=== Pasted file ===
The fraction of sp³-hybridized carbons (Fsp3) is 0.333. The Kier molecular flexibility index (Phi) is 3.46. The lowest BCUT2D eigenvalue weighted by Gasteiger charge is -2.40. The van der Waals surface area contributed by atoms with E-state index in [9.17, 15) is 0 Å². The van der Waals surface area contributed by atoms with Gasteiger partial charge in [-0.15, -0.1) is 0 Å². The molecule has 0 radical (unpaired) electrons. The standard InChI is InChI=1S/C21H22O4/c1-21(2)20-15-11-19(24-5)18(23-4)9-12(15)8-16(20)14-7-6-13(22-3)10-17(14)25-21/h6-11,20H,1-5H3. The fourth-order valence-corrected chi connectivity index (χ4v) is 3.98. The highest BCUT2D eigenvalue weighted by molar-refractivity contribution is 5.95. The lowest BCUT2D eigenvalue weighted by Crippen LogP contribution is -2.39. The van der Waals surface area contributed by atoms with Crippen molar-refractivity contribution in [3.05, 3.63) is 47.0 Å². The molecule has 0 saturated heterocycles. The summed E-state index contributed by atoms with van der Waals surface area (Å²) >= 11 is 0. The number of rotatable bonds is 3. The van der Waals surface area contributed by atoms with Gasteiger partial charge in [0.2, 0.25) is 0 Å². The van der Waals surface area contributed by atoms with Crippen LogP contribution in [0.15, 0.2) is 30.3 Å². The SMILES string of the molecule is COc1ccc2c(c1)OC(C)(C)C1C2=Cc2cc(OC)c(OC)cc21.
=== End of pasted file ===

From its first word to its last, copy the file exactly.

The fraction of sp³-hybridized carbons (Fsp3) is 0.333. The Kier molecular flexibility index (Phi) is 3.46. The lowest BCUT2D eigenvalue weighted by Gasteiger charge is -2.40. The van der Waals surface area contributed by atoms with E-state index in [9.17, 15) is 0 Å². The van der Waals surface area contributed by atoms with Gasteiger partial charge in [-0.15, -0.1) is 0 Å². The molecule has 0 radical (unpaired) electrons. The standard InChI is InChI=1S/C21H22O4/c1-21(2)20-15-11-19(24-5)18(23-4)9-12(15)8-16(20)14-7-6-13(22-3)10-17(14)25-21/h6-11,20H,1-5H3. The fourth-order valence-corrected chi connectivity index (χ4v) is 3.98. The highest BCUT2D eigenvalue weighted by molar-refractivity contribution is 5.95. The lowest BCUT2D eigenvalue weighted by Crippen LogP contribution is -2.39. The van der Waals surface area contributed by atoms with Crippen molar-refractivity contribution in [3.05, 3.63) is 47.0 Å². The molecule has 0 saturated heterocycles. The summed E-state index contributed by atoms with van der Waals surface area (Å²) >= 11 is 0. The number of rotatable bonds is 3. The van der Waals surface area contributed by atoms with Gasteiger partial charge in [0.2, 0.25) is 0 Å². The van der Waals surface area contributed by atoms with Crippen LogP contribution in [0.15, 0.2) is 30.3 Å². The SMILES string of the molecule is COc1ccc2c(c1)OC(C)(C)C1C2=Cc2cc(OC)c(OC)cc21.